Remodelling of the gut microbiota by hyperactive NLRP3 induces regulatory T cells to maintain homeostasis

Remodelling of the gut microbiota by hyperactive NLRP3 induces regulatory T cells to maintain... Inflammasomes are involved in gut homeostasis and inflammatory pathologies, but the role of NLRP3 inflammasome in these processes is not well understood. Cryopyrin-associated periodic syndrome (CAPS) patients with NLRP3 mutations have autoinflammation in skin, joints, and eyes, but not in the intestine. Here we show that the intestines of CAPS model mice carrying an Nlrp3 R258W mutation maintain homeostasis in the gut. Additionally, such mice are strongly resistant to experimental colitis and colorectal cancer; this is mainly through a remodelled gut microbiota with enhanced anti-inflammatory capacity due to increased induction of regulatory T cells (Tregs). Mechanistically, NLRP3R258W functions exclusively in the lamina propria mononuclear phagocytes to directly enhance IL-1β but not IL-18 secretion. Increased IL-1β boosts local antimicrobial peptides to facilitate microbiota remodelling. Our data show that NLRP3R258W-induced remodelling of the gut microbiota, induces local Tregs to maintain homeostasis and compensate for otherwise-detrimental intestinal inflammation. http://www.deepdyve.com/assets/images/DeepDyve-Logo-lg.png Nature Communications Springer Journals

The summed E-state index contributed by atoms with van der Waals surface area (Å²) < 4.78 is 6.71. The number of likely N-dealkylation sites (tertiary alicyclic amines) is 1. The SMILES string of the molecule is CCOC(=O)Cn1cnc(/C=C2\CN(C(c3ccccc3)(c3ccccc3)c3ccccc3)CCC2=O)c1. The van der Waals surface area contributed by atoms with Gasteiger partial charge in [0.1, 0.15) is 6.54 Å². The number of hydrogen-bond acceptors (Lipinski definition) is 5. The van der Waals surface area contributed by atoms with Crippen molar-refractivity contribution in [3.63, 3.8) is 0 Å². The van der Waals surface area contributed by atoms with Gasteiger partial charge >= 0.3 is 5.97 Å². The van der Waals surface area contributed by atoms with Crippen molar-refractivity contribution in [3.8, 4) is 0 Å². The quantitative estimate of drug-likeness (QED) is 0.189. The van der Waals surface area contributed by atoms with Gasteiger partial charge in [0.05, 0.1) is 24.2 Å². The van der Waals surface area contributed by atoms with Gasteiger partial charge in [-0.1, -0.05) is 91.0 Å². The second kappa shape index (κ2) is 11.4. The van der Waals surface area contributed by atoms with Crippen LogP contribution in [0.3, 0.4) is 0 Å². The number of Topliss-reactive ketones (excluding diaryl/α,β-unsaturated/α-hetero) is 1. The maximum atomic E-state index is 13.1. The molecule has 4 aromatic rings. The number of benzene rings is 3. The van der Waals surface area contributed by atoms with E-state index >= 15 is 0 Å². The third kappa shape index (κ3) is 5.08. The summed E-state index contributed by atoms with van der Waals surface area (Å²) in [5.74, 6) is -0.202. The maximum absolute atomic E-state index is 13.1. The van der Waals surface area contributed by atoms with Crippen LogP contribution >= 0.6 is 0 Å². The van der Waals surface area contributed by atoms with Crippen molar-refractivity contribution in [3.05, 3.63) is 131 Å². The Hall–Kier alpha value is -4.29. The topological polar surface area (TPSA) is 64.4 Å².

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Publisher
Nature Publishing Group UK
Copyright
Copyright © 2017 by The Author(s)
Subject
Science, Humanities and Social Sciences, multidisciplinary; Science, Humanities and Social Sciences, multidisciplinary; Science, multidisciplinary
eISSN
2041-1723
D.O.I.
10.1038/s41467-017-01917-2
Publisher site
See Article on Publisher Site

Abstract

Inflammasomes are involved in gut homeostasis and inflammatory pathologies, but the role of NLRP3 inflammasome in these processes is not well understood. Cryopyrin-associated periodic syndrome (CAPS) patients with NLRP3 mutations have autoinflammation in skin, joints, and eyes, but not in the intestine. Here we show that the intestines of CAPS model mice carrying an Nlrp3 R258W mutation maintain homeostasis in the gut. Additionally, such mice are strongly resistant to experimental colitis and colorectal cancer; this is mainly through a remodelled gut microbiota with enhanced anti-inflammatory capacity due to increased induction of regulatory T cells (Tregs). Mechanistically, NLRP3R258W functions exclusively in the lamina propria mononuclear phagocytes to directly enhance IL-1β but not IL-18 secretion. Increased IL-1β boosts local antimicrobial peptides to facilitate microbiota remodelling. Our data show that NLRP3R258W-induced remodelling of the gut microbiota, induces local Tregs to maintain homeostasis and compensate for otherwise-detrimental intestinal inflammation.

Journal

Nature CommunicationsSpringer Journals

Published: Dec 1, 2017

References

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